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Monash University researchers scour dark web to understand cybercrime

28 Mar 2018

IT researchers at Monash University have exposed activity on the dark web that could spell the end for some cybercriminals.

IT experts, led by  Monash PHd student Janis Dalins as a Federal Agent, gained permission from the Australian Federal Police to conduct an extensive crawl of the dark web through popular software browser TOR, otherwise known as The Onion Router.

They tested a classification model to capture user behaviours and motivations that can be applied in law enforcement.

The crawler scanned 200,000 pages to find out what the pages are used for and how much of that activity is illegal.

More than two thirds of the activity they found was classified as illegal and unethical. Most of the illegal sites were associated with financial activity such as Bitcoin laundering. Other illegal sites related to drug commerce and illicit material trading.

“This collaboration creates the foundation for potentially game changing research in fields such as artificial intelligence in digital forensics and law enforcement”, comments Dalins.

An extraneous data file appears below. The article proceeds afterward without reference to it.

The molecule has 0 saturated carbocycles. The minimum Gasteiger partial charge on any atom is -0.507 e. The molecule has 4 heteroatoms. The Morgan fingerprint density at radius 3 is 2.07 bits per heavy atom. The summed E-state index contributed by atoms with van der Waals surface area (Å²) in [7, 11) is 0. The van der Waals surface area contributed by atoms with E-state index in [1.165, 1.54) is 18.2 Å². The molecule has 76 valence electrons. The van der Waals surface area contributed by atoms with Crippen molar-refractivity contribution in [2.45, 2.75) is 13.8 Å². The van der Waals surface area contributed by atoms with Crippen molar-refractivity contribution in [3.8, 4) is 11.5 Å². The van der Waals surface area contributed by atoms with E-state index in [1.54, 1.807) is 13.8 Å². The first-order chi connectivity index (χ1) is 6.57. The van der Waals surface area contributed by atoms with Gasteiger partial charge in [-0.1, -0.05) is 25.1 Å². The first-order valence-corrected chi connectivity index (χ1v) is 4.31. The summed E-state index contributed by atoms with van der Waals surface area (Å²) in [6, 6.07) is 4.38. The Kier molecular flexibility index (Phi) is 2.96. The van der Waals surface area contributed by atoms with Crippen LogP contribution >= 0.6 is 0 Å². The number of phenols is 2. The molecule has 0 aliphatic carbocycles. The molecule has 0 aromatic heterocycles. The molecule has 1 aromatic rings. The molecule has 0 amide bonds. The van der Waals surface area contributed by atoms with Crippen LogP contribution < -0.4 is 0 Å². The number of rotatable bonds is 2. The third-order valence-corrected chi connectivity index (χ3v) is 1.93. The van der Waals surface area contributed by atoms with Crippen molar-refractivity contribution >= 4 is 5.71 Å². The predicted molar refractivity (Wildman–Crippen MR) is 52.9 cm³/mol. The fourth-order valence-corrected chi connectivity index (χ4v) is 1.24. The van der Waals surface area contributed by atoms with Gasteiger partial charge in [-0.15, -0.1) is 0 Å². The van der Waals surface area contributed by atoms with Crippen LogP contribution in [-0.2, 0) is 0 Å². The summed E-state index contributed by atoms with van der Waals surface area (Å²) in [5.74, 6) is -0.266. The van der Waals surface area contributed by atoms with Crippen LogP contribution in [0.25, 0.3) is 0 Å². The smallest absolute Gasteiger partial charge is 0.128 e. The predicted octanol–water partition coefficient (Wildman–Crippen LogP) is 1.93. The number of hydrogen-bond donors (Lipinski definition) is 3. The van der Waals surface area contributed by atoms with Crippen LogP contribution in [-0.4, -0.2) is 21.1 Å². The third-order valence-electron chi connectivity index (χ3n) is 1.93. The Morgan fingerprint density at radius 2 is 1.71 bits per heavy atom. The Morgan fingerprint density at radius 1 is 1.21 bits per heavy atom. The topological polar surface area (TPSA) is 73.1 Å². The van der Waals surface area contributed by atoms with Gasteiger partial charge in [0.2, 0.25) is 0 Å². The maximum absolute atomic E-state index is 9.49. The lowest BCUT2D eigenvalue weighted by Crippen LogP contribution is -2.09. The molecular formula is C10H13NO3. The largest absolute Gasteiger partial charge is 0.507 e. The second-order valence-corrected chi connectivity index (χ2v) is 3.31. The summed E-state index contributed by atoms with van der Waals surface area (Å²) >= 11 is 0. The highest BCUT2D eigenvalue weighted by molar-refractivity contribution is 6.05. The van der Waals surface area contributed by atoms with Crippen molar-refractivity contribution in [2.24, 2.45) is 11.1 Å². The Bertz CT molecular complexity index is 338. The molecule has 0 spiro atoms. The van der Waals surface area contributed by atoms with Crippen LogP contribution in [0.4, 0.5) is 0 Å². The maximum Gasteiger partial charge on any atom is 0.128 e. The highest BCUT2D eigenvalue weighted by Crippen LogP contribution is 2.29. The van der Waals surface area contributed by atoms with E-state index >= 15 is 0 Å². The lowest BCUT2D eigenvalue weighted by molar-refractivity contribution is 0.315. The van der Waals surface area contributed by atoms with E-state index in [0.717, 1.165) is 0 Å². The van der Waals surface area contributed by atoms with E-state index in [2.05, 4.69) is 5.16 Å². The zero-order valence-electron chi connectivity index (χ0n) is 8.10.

He believes there is value in the two organisations working together. Monash Faculty of IT Dean, Professor John Whittle, adds that the research success shows that IT is able to solve real-world problems.

"Advanced computer science techniques are enabling us to better understand and monitor the dark web. Our team at Monash are leading the way in this effort and having a real positive impact on community safety in conjunction with law enforcement agencies," comments Whittle.

Monash Faculty of IT researcher Dr Campbell Wilson says that the work will pave the way for machine learning algorithms. Those algorithms can now be refined to provide law enforcement with more powerful tools in their fight against online criminal activity.

Monash University researchers have also analysed cryptocurrencies that are used both in legitimate trading, and through the dark web.

Monash University offers a number of computer science, data science, IT and network degrees.

One is a Masters degree in networks and security. It teaches the skills required to manage computer networks and security. It provides pathways to careers in network administration, network management, systems analysis, design, data communications, network security engineering, and administration.

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